By Andy Sambidge
Business Monitor International says growth will 'slow markedly' on back on social unrest issues
Bahrain is set to see its economy contract by 1.6 percent this year on the back of the social unrest that hit the country earlier this year, Business Monitor International has said in a new report.
Analysts said growth in the Gulf kingdom would "slow markedly" with investment, consumption and trade all expected to trend lower.
"Although the Bahraini government will likely aggressively ramp up spending in a bid to shore up domestic political support, we continue to project the country posting a budget surplus in 2011 and 2012 to
the tune of 2 percent and 0.4 percent respectively," BMI said.
"This will be due primarily to the impact of higher oil prices and external aid from other Gulf Cooperation Council states," it added.
Earlier this month, the head of the country's chamber of commerce said Bahrain's economy had lost up to $2bn due to the policie unrest.
BMI said it had revised down its average 2011 consumer price inflation forecast for Bahrain to -0.1 percent year-on-year from 1.8 percent previously.
"This comes on the heels of a massive drop lower in housing prices, which contracted over 14 percent in March and April as a result of the government deciding to reduce housing instalments by 25 percent," the BMI report said.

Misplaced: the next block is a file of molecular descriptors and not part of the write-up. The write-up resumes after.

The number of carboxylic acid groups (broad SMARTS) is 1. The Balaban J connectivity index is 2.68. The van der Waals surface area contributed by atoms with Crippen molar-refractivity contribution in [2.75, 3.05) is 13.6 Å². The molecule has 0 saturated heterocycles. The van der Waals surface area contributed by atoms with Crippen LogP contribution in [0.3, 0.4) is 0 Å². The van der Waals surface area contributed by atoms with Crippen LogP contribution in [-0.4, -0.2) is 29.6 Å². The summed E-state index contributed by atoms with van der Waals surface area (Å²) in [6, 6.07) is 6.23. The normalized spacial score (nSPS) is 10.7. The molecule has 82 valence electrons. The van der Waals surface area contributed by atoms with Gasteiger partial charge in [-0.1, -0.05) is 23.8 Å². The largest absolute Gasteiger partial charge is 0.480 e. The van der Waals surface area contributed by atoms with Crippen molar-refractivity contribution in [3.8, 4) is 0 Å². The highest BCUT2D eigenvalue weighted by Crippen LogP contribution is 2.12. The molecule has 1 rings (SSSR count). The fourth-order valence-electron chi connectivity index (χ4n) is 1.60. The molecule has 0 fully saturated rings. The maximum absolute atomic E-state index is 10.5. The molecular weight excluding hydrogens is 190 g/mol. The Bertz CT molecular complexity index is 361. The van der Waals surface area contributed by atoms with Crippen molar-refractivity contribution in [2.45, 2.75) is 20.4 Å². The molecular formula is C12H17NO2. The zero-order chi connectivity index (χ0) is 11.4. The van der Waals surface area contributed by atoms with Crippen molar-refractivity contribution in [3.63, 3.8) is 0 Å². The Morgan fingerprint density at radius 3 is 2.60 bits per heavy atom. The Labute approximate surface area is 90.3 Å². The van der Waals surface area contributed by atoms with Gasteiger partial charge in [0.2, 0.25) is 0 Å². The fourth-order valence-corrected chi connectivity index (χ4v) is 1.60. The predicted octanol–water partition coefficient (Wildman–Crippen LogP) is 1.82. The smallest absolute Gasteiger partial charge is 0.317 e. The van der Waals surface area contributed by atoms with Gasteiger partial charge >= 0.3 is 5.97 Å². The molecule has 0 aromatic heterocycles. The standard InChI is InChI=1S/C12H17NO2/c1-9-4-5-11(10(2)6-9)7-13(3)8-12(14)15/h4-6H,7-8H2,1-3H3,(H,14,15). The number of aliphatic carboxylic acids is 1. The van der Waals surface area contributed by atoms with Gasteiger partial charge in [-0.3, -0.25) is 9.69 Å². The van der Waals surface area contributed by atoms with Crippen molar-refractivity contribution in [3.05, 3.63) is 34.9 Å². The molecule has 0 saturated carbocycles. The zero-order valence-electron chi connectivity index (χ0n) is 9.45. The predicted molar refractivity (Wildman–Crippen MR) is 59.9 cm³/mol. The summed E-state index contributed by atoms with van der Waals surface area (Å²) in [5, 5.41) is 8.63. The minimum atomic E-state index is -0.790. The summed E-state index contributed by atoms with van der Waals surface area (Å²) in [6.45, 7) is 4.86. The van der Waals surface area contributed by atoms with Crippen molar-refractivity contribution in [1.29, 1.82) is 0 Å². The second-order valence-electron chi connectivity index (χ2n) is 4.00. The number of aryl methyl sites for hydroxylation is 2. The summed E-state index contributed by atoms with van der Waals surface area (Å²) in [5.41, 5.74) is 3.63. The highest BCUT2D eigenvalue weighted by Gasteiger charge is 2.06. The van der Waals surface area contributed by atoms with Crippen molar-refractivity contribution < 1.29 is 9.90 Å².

"It remains unclear what impact 2011’s political crisis will have on Bahrain’s long-term economic outlook. Should investors begin to reassess the costs of doing business in the country and begin relocating to Dubai or Doha, Bahrain’s growth outlook would suffer accordingly," BMI added.
Last week it was reported that Bahrain's economy shrank by 1.4 percent quarter-on-quarter in the first three months of 2011 as unrest hit businesses in the tourism sector.
On an annual basis, GDP growth of the Arab island kingdom, at some $14 billion the smallest economy in the Gulf, slowed to 1.8 percent in the first quarter from a revised 3.7 percent in October-December 2010, the data from the Central Informatics Organisation showed.
The island kingdom, a financial hub where nearly $9 billion in mutual funds is parked, had been rocked in February and March by its worst public unrest since the 1990s.
Around 30 people died in a month of unrest which brought in Saudi troops, closed banks and shops and triggered capital flight.